As you enter the exhibition there is a large screen video presentation about Van Gogh before you get to see some examples of the different types of art that influenced him in the first rooms, such as Japanese woodblock prints.

The main sections of the exhibition focus on a specific season, with paintings and drawings of landscapes, still life, and people working out in the fields. Here were some of my favorite pieces:


Autumn


Winter


Spring


Summer


It's not the largest exhibition, but it took a while to get through due to the sheer number of people trying to see it. I wish the NGV would sell timed tickets to cut down on the lines and crowds going through the exhibition at any one time as it was an exercise in patience to deal with the number of people in there.

Sunday, May 28, 2017

Vivid Sydney 2017

I have spent the past two evenings wandering around the Sydney CBD to check out as many of the light projections and installations as possible on display from 6:00 - 11:00 pm as part of Vivid Sydney. My first stop was Martin Place, which had the Urban Tree 2.0 projections on the CTA Building, and the pieces Waratah and re/FRACTION at the opposite end of the pedestrian mall.

Vivid Sydney

Vivid Sydney

Down towards Circular Quay were a few interesting pieces, including the different angles of the piece Helix, the umbrellas of Supernova and Under My Umbrella, and the hanging lights of Parallax.

Vivid Sydney

The Rocks and along the waterfront were where I was able to catch the bulk of the light projections and installations. The highlight was the Organic Vibrations projections on the facade of the Museum of Contemporary Art Australia, which were spectacular.

Vivid Sydney

Other interesting installations in The Rocks and Campbell's Cove precincts were the light columns of Connections, the different environments viewed through Portholes, the light sculpture of Fractal, and Landscape of the Mind, which explored people's experiences with anxiety on a series of body maps.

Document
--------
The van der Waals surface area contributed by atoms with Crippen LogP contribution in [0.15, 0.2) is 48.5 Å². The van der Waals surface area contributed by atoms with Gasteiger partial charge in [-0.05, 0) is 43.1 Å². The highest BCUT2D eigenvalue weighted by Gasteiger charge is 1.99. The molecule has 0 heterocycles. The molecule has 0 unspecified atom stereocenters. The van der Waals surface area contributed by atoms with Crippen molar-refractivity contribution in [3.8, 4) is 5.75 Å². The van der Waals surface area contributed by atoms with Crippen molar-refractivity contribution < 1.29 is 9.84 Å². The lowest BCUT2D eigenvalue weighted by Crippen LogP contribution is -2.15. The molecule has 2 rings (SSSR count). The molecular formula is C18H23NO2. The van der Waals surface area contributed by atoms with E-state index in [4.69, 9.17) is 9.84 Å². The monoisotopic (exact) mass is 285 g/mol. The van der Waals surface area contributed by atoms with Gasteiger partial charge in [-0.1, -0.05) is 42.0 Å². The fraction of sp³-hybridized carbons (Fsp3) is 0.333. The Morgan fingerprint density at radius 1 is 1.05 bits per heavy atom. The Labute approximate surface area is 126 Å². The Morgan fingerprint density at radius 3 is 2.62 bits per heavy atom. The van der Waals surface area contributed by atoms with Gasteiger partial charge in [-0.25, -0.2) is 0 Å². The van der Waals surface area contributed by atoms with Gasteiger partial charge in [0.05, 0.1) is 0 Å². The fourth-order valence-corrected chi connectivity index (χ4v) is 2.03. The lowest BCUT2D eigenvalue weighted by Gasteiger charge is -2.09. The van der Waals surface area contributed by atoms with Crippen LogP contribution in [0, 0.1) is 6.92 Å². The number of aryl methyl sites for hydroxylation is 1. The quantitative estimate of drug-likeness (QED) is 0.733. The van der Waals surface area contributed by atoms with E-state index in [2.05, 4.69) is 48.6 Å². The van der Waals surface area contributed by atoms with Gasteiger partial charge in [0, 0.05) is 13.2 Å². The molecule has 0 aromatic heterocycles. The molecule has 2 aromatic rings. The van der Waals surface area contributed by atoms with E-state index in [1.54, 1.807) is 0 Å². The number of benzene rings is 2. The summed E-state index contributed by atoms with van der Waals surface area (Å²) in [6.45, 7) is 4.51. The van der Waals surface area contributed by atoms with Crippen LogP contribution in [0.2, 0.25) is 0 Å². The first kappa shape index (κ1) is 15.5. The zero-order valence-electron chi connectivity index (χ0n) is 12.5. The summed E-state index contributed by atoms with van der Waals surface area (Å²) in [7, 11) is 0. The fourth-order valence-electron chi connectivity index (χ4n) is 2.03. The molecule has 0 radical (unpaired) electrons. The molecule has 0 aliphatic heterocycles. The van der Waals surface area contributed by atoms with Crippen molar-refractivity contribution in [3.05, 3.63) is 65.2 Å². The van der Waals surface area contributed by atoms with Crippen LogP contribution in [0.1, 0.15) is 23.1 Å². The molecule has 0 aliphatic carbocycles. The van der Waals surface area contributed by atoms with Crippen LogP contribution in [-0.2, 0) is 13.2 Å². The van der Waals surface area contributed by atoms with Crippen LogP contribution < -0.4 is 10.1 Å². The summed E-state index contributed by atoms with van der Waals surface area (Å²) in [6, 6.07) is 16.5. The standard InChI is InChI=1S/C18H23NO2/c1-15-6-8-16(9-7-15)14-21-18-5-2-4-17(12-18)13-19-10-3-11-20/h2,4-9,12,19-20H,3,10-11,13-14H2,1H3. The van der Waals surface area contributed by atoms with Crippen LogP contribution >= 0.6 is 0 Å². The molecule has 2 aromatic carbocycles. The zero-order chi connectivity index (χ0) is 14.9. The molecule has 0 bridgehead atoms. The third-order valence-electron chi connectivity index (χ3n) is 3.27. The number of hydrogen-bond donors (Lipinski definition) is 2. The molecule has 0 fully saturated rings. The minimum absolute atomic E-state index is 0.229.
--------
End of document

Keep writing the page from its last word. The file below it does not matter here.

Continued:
Vivid Sydney

The Sydney Harbour Bridge and buildings along the waterfront had different colored lights. The southern pylon of the Bridge also had projections of the Bangarra Dance Theatre as part of the piece EORA - Bennelong.

Vivid Sydney

Of course the main draw of Vivid Sydney is the projections on the Sydney Opera House. Lighting of the Sails: Audio Creatures had a focus on sea creatures and animals this year.

Vivid Sydney

The Royal Botanic Garden Sydney was my final stop and contained many of the sculptural elements at Vivid Sydney this year. There was a set path through parts of the Garden, with some of my favorite pieces being the moving The Sunflowers, the kiwi Birds of Lumos, the dandelions of SPREADING LIFE, and the Reflection light boxes.

Vivid Sydney

The trees in the Garden were also lit and contained some interesting objects as part of the Electric Forest, and the Sydney Conservatorium of Music had some colorful light projections as you exited the Garden.

Vivid Sydney

Vivid Sydney

Overall there were some really great pieces at Vivid Sydney, but I don't think it compares as a whole to the all encompassing amazing experience that is White Night Melbourne.

Saturday, May 27, 2017

Fleet Foxes - Vivid LIVE Sydney

Tonight Tash and I headed to the Sydney Opera House for the second of four shows by Fleet Foxes as part of Vivid LIVE. As these were their only shows in Australia for 2017, I was really excited to be able to get tickets to attend.

It's been five years since we last saw them play live. The set list featured many songs from their upcoming album Crack-Up, which is due to be released in mid-June. I always enjoy the opportunity to get to preview songs live before an album is released, and these tracks show the progression of the band from their previous two albums.

Watching Fleet Foxes recreate these intricate songs live is an amazing experience as band members switch instruments not only between songs but during them. They were also supported at points throughout the set by a string quartet and some horn players. It was great to hear some old favorites played, including "Grown Ocean," "White Winter Hymnal," "Ragged Wood," "Your Protector," "He Doesn't Know Why," "Mykonos" and "The Shrine / An Argument."

For the encore Robin Pecknold did a stunning version of "Tiger Mountain Peasant Song" solo on acoustic guitar. We also got to hear "Blue Ridge Mountains" and were treated to a cover of the Bee Gees' "In The Morning." During the concert someone shouted out what sounded like "I have the same tattoo" but it turned out to be a request for "Helplessness Blues," which ended up being the last song they played this evening. It was such a fantastic show and the band earned the standing ovation they received at the end.

Here's the lyric video for the first single off Crack-Up, "Third of May / Odaigahara"

Friday, May 26, 2017

Vivid Sydney 2017 - Taronga Zoo